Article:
Monday, July 06, 2020

Bostock: Were the liberal justices namudnoed?

Jason Mazzone

namudno (verb): to persuade one’s colleagues (esp. on a court) to sign onto an opinion with broader implications than they perceive and then accuse them of backtracking when they later resist said implications.
Many commentators wonder whether the current Supreme Court will overrule Roe v. Wade (by which they really mean Planned Parenthood v. Casey). My own view is that the Court is far more likely to do away with affirmative action than with the right to obtain an abortion. This term supports that prediction with the Court’s decisions in June Medical Services (invalidating a Louisiana requirement that abortion providers have hospital admitting privileges) and Bostock (holding that an employer who fires an individual for being gay or transgender violates Title VII).

Justice Gorsuch in Bostock lays some groundwork for a future decision holding sex- and race-based affirmative action in employment and university admissions (and other contexts) illegal as a matter of federal statutory law. Along the way, Gorsuch seems to have namudnoed the Court’s four liberals, who signed fully onto his opinion (and did not issue any opinions of their own).

As many readers will know, Northwest Austin Municipal Utility District No. One [NAMUDNO] v. Holder is the 2009 decision in which the Court, in an opinion by Chief Justice Roberts joined in full by all members of the Court except for Justice Thomas, held that a small utility district challenging the coverage and pre-clearance provisions of the Voting Rights Act was entitled to seek a bailout from the VRA’s provisions. In his opinion, Roberts highlighted the “federalism concerns” the VRA presented. However, in light of the statutory ruling, Roberts concluded that “[w]hether conditions continue to justify such legislation is a difficult constitutional question we do not answer today.”

Four years later, Roberts authored the Court’s opinion in Shelby County v. Holder, ruling that the VRA’s coverage formula was unconstitutional and thus did not support the pre-clearance requirements. This time, the Court’s ruling was 5-4. In the course of his opinion, Roberts repeatedly invoked and quoted from Northwest Austin, which he presented as foretelling the outcome. “[W]e expressed serious doubts about the Act’s continued constitutionality,” Roberts wrote of Northwest Austin; “[e]ight Members of the Court subscribed to these views, and the remaining Member [Justice Thomas] would have held the Act unconstitutional.” In her dissent, Justice Ginsburg—fairly described as having been hoodwinked—complained about Roberts’ reliance on broad language from Northwest Austin.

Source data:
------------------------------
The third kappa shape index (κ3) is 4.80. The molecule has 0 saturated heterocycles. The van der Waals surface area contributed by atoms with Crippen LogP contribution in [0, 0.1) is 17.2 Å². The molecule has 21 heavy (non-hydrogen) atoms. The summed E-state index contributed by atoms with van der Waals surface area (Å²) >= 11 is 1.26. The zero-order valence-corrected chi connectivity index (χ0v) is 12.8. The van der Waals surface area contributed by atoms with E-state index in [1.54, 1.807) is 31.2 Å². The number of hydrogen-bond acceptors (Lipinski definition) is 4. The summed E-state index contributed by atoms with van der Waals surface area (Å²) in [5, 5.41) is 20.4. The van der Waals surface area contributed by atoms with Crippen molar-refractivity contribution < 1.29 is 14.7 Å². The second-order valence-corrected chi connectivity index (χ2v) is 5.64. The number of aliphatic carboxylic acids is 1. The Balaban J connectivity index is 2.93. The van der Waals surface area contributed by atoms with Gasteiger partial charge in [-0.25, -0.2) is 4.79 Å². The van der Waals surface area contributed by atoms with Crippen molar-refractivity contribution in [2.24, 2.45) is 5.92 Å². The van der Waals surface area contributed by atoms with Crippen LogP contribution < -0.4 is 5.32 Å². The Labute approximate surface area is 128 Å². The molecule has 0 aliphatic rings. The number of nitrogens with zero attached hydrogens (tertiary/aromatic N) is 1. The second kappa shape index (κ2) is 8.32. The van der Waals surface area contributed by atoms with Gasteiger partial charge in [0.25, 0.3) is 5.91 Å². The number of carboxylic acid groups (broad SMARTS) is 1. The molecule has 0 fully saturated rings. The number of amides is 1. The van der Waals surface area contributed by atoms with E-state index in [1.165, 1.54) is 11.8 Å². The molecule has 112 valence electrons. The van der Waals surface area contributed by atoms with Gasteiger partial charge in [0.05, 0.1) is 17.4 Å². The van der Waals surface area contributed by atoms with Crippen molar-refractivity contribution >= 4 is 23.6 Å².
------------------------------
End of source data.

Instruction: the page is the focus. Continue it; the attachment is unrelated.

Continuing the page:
In Bostock, the absolutist language in Gorsuch’s opinion (joined, recall, by all four liberals) about Title VII is readymade for a future ruling that Title VII prohibits sex-based affirmative action by covered employers. And if that is true, the same outcome may hold with respect to race and other Title VII categories—and extend also (under Title VI and Title IX) to university admissions and other practices (and those of other entities receiving federal funding) that take account in any way at all of race or gender (or other barred factors). In a nutshell, even if by enacting these statutory provisions Congress did not imagine it was making affirmative action illegal (say because it aimed instead to equalize the workforce and the university) that is what the plain statutory text does.

Bostock has lots of language that will aid a future court. Besides Gorsuch’s general admonition that “[o]nly the written word is the law, and all persons are entitled to its benefit,” on page after page of his opinion we find statements that would seem to doom affirmative action measures. Recall the Grutter idea of diversity (in university admissions and as a matter of equal protection) as one factor in a holistic review of a candidate’s candidacy. Bostock takes a sledgehammer to that notion with its extensive discussion of causation. “When it comes to Title VII, the adoption of the traditional but-for causation standard means a defendant cannot avoid liability just by citing some other factor that contributed to its challenged employment decision. So long as the plaintiff's sex was one but-for cause of that decision, that is enough to trigger the law. . . . It doesn't matter if other factors besides the plaintiff's sex contributed to the decision.” Likewise, Gorsuch emphasizes that to discriminate (in violation of Title VII) means (quoting Webster’s) “[t]o make a difference in treatment or favor (of one as compared with others)." And (consistent with a common criticism that affirmative action measures do not treat individuals as individuals) Gorsuch emphasizes over and over that Title VII focuses on the interests of individuals not groups.

At a minimum Bostock invites a new round of cases on the lawfulness of affirmative action in employment, university, and other settings.

Of course, the liberal justices will be unlikely to join a future ruling holding that, with Bostick on the books, federal statutory law makes all affirmative action unlawful. But after Northwest Austin and Shelby County it is notable that they said nothing to trim the reach of Gorsuch’s approach.

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